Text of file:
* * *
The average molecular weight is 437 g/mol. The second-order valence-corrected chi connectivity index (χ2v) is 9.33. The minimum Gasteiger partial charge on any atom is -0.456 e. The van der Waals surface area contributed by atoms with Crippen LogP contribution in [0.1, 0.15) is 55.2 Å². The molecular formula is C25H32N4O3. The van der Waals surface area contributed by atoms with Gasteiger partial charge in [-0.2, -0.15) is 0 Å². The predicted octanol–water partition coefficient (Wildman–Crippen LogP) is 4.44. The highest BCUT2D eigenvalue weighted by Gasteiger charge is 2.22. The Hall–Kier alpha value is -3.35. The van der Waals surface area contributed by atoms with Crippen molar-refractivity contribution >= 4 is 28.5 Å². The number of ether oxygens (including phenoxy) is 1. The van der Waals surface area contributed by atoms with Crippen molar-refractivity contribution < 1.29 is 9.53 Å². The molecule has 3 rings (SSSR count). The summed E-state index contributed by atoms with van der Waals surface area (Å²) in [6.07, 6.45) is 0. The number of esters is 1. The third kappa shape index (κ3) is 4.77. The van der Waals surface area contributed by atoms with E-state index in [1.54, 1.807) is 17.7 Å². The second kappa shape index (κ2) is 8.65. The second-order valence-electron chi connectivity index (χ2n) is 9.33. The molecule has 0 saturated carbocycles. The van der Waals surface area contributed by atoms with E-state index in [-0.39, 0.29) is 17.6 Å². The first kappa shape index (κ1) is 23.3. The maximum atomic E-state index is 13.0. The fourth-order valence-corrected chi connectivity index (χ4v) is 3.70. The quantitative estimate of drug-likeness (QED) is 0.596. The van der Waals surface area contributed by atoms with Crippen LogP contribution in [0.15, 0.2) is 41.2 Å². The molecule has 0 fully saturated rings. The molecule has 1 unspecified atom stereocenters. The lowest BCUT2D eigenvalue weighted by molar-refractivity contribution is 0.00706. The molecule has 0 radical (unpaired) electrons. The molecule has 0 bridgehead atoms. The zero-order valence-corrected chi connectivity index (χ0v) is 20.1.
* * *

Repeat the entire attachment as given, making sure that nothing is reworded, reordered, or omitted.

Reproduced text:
The average molecular weight is 437 g/mol. The second-order valence-corrected chi connectivity index (χ2v) is 9.33. The minimum Gasteiger partial charge on any atom is -0.456 e. The van der Waals surface area contributed by atoms with Crippen LogP contribution in [0.1, 0.15) is 55.2 Å². The molecular formula is C25H32N4O3. The van der Waals surface area contributed by atoms with Gasteiger partial charge in [-0.2, -0.15) is 0 Å². The predicted octanol–water partition coefficient (Wildman–Crippen LogP) is 4.44. The highest BCUT2D eigenvalue weighted by Gasteiger charge is 2.22. The Hall–Kier alpha value is -3.35. The van der Waals surface area contributed by atoms with Crippen molar-refractivity contribution >= 4 is 28.5 Å². The number of ether oxygens (including phenoxy) is 1. The van der Waals surface area contributed by atoms with Crippen molar-refractivity contribution < 1.29 is 9.53 Å². The molecule has 3 rings (SSSR count). The summed E-state index contributed by atoms with van der Waals surface area (Å²) in [6.07, 6.45) is 0. The number of esters is 1. The third kappa shape index (κ3) is 4.77. The van der Waals surface area contributed by atoms with E-state index in [1.54, 1.807) is 17.7 Å². The second kappa shape index (κ2) is 8.65. The second-order valence-electron chi connectivity index (χ2n) is 9.33. The molecule has 0 saturated carbocycles. The van der Waals surface area contributed by atoms with E-state index in [-0.39, 0.29) is 17.6 Å². The first kappa shape index (κ1) is 23.3. The maximum atomic E-state index is 13.0. The fourth-order valence-corrected chi connectivity index (χ4v) is 3.70. The quantitative estimate of drug-likeness (QED) is 0.596. The van der Waals surface area contributed by atoms with Crippen LogP contribution in [0.15, 0.2) is 41.2 Å². The molecule has 0 fully saturated rings. The molecule has 1 unspecified atom stereocenters. The lowest BCUT2D eigenvalue weighted by molar-refractivity contribution is 0.00706. The molecule has 0 radical (unpaired) electrons. The molecule has 0 bridgehead atoms. The zero-order valence-corrected chi connectivity index (χ0v) is 20.1.